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Default Tigran Petrosian (1929-1984)

On 13 Oct, 15:23, RayLopez99 wrote:

And you realize that Petrosian turned off his hearing aid in his
candidate's match with Hubner, to his unfair advantage. *Hubner lost
due to crowd noise.


I suppose the match was so exciting that the organizers had completely
given up trying to silence the crowd.
It may have been to Petrosian's unfair advantage that he was deaf -
just like it is unfair for to other musicians that Stevie Wonder is
blind - but couldn't Hubner have worn some kind of earmuffs?
Or perhaps Hubner could have demanded that Petrosian turned up his
hearing aid to 11.

LOROL.
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Old October 13th 09, 04:14 PM posted to rec.games.chess.politics,rec.games.chess.misc
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Default Tigran Petrosian (1929-1984)

On Oct 13, 2:59*am, samsloan wrote:

Fried was a member of the Libertarian Party. Since Fried had no
assets, this enabled him to get away with not paying any taxes.
However, upon his death it was discovered that he had left no will
and
therefore nothing, including his New York townhouse, his personal
home
on Long Island, his yacht and his California estate that were owned
by
his corporations could be inherited. All of his property went to the
state. --SS

I wonder who owned the shares of the corporations?


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Old October 13th 09, 10:47 PM posted to rec.games.chess.politics,rec.games.chess.misc,rec.games.chess.analysis,alt.chess,rec.games.chess.computer
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Default Tigran Petrosian (1929-1984)

On Oct 13, 2:59*am, samsloan wrote:

Petrosian had the lowest percentage of draws of any top grandmaster in
the world.


What are your sources for this claim? It sure does not jibe with the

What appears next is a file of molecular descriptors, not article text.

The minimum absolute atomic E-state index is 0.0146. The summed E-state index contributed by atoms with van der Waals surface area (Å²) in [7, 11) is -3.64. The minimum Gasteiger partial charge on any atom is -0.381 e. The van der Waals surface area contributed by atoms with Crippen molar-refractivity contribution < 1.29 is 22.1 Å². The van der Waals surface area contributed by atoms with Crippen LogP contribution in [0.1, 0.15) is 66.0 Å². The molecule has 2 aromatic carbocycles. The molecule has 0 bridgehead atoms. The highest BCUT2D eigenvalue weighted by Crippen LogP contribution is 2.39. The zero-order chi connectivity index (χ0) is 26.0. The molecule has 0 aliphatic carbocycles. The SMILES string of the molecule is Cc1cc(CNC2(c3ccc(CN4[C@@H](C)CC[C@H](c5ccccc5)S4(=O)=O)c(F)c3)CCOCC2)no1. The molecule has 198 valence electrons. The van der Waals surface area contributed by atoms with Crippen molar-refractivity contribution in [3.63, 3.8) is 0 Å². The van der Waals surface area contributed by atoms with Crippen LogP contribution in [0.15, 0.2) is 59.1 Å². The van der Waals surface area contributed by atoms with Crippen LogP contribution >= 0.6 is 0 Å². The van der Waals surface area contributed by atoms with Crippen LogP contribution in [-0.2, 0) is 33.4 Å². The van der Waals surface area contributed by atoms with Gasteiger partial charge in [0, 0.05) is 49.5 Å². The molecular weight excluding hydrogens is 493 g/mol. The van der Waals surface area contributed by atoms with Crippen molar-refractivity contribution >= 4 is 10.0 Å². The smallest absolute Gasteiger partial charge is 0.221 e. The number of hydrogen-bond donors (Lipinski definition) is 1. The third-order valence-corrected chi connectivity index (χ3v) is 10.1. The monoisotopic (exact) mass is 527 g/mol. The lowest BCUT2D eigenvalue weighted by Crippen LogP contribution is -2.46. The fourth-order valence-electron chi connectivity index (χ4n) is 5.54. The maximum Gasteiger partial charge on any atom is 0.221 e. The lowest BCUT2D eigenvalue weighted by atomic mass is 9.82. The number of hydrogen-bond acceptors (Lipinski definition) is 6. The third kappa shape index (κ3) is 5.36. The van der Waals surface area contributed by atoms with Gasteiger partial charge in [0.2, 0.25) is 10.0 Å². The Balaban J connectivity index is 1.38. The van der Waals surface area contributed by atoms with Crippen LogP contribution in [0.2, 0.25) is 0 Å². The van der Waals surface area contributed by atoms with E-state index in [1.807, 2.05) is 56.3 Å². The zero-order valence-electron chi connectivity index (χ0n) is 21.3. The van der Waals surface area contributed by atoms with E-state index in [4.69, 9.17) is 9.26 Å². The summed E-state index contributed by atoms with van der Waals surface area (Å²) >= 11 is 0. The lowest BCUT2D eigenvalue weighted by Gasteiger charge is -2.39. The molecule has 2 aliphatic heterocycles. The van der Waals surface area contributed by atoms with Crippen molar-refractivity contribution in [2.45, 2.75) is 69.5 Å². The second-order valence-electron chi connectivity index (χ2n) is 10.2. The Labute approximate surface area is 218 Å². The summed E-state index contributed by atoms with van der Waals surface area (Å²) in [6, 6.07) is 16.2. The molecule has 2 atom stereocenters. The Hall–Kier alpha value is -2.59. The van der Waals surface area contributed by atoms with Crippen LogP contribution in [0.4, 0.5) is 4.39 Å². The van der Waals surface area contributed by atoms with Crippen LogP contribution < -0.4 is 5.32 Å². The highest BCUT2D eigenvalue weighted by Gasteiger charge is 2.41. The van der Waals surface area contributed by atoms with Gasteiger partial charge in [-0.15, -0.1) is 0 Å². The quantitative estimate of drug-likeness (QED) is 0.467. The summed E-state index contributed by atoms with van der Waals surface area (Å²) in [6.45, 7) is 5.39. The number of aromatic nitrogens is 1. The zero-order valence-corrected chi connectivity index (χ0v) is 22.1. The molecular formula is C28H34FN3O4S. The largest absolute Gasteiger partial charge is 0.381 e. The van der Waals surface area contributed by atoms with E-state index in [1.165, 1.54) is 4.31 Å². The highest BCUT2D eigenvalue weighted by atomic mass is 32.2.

stats in Divinsky's "Life Maps of the Great Chess Masters," which
gives career records of the greatest players against each other.
Petrosian's is +137 -105 =541, i.e. he drew 69.1% of his games against
other top GMs. In contrast, Fischer drew 44.9% and Tal 64.9% of the
time. A few more of Petrosian's contemporaries: Spassky 66.7%, Smyslov
65.6%, Reshevsky 59.2%, Botvinnik 53.5%, Bronstein 63.1%, Korchnoi
55.4%.
Based on these statistics, Petrosian's reputation as one of the most
draw-prone masters of his time seems well deserved. He is even way
ahead of a major drawing master of an earlier era, Karl Schlechter,
who drew 57.1% of the time against his fellow greats. Likewise
Fischer's reputation for disdaining draws seems quite justified.

The award for "lowest percentage of draws of any top grandmaster in
the world" probably should go to David Janowski (1868-1927), who drew
only about 21% of the time against his fellow top masters.

Whereas Tal is considered to have been the opposite of
Petrosian, with daring sacrificial attacks, in reality Tal drew more
games than Petrosian did. Similarly, Fischer whose play was
characterized by direct assaults, nevertheless drew more games than
Petrosian did.


Again, I must ask: on what do you base this?

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Old October 13th 09, 11:29 PM posted to rec.games.chess.politics,rec.games.chess.misc,rec.games.chess.analysis,alt.chess,rec.games.chess.computer
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Default Tigran Petrosian (1929-1984)

On 13 Oct, 22:47, Taylor Kingston wrote:
On Oct 13, 2:59*am, samsloan wrote:



Petrosian had the lowest percentage of draws of any top grandmaster in
the world.


* What are your sources for this claim? It sure does not jibe with the
stats in Divinsky's "Life Maps of the Great Chess Masters," which